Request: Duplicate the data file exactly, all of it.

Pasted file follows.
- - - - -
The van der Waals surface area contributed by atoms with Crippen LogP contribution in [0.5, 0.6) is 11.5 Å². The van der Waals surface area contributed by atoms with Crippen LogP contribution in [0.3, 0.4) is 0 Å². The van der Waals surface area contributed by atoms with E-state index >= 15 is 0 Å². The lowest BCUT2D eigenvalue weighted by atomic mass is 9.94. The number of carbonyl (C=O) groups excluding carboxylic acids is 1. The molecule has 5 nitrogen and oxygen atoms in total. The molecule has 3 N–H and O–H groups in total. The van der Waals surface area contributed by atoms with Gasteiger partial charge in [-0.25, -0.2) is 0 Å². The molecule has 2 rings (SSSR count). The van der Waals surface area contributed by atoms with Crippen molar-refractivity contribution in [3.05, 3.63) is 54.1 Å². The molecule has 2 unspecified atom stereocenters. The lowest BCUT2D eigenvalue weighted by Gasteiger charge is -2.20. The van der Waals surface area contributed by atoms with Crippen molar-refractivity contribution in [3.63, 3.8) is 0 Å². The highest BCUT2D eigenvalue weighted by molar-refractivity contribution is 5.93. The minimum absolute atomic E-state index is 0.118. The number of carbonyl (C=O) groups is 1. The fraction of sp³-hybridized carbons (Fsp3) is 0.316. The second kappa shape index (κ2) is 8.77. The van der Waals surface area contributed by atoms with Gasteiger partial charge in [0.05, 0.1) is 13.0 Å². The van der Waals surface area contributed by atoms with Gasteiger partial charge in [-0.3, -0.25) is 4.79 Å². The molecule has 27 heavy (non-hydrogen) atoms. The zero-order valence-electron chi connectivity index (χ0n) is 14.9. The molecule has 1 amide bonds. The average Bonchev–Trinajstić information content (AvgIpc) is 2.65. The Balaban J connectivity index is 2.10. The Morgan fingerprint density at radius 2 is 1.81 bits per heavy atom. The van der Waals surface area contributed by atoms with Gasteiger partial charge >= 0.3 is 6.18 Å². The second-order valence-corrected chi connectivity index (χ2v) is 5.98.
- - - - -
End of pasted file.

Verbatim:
The van der Waals surface area contributed by atoms with Crippen LogP contribution in [0.5, 0.6) is 11.5 Å². The van der Waals surface area contributed by atoms with Crippen LogP contribution in [0.3, 0.4) is 0 Å². The van der Waals surface area contributed by atoms with E-state index >= 15 is 0 Å². The lowest BCUT2D eigenvalue weighted by atomic mass is 9.94. The number of carbonyl (C=O) groups excluding carboxylic acids is 1. The molecule has 5 nitrogen and oxygen atoms in total. The molecule has 3 N–H and O–H groups in total. The van der Waals surface area contributed by atoms with Gasteiger partial charge in [-0.25, -0.2) is 0 Å². The molecule has 2 rings (SSSR count). The van der Waals surface area contributed by atoms with Crippen molar-refractivity contribution in [3.05, 3.63) is 54.1 Å². The molecule has 2 unspecified atom stereocenters. The lowest BCUT2D eigenvalue weighted by Gasteiger charge is -2.20. The van der Waals surface area contributed by atoms with Crippen molar-refractivity contribution in [3.63, 3.8) is 0 Å². The highest BCUT2D eigenvalue weighted by molar-refractivity contribution is 5.93. The minimum absolute atomic E-state index is 0.118. The number of carbonyl (C=O) groups is 1. The fraction of sp³-hybridized carbons (Fsp3) is 0.316. The second kappa shape index (κ2) is 8.77. The van der Waals surface area contributed by atoms with Gasteiger partial charge in [0.05, 0.1) is 13.0 Å². The van der Waals surface area contributed by atoms with Gasteiger partial charge in [-0.3, -0.25) is 4.79 Å². The molecule has 27 heavy (non-hydrogen) atoms. The zero-order valence-electron chi connectivity index (χ0n) is 14.9. The molecule has 1 amide bonds. The average Bonchev–Trinajstić information content (AvgIpc) is 2.65. The Balaban J connectivity index is 2.10. The Morgan fingerprint density at radius 2 is 1.81 bits per heavy atom. The van der Waals surface area contributed by atoms with Gasteiger partial charge >= 0.3 is 6.18 Å². The second-order valence-corrected chi connectivity index (χ2v) is 5.98.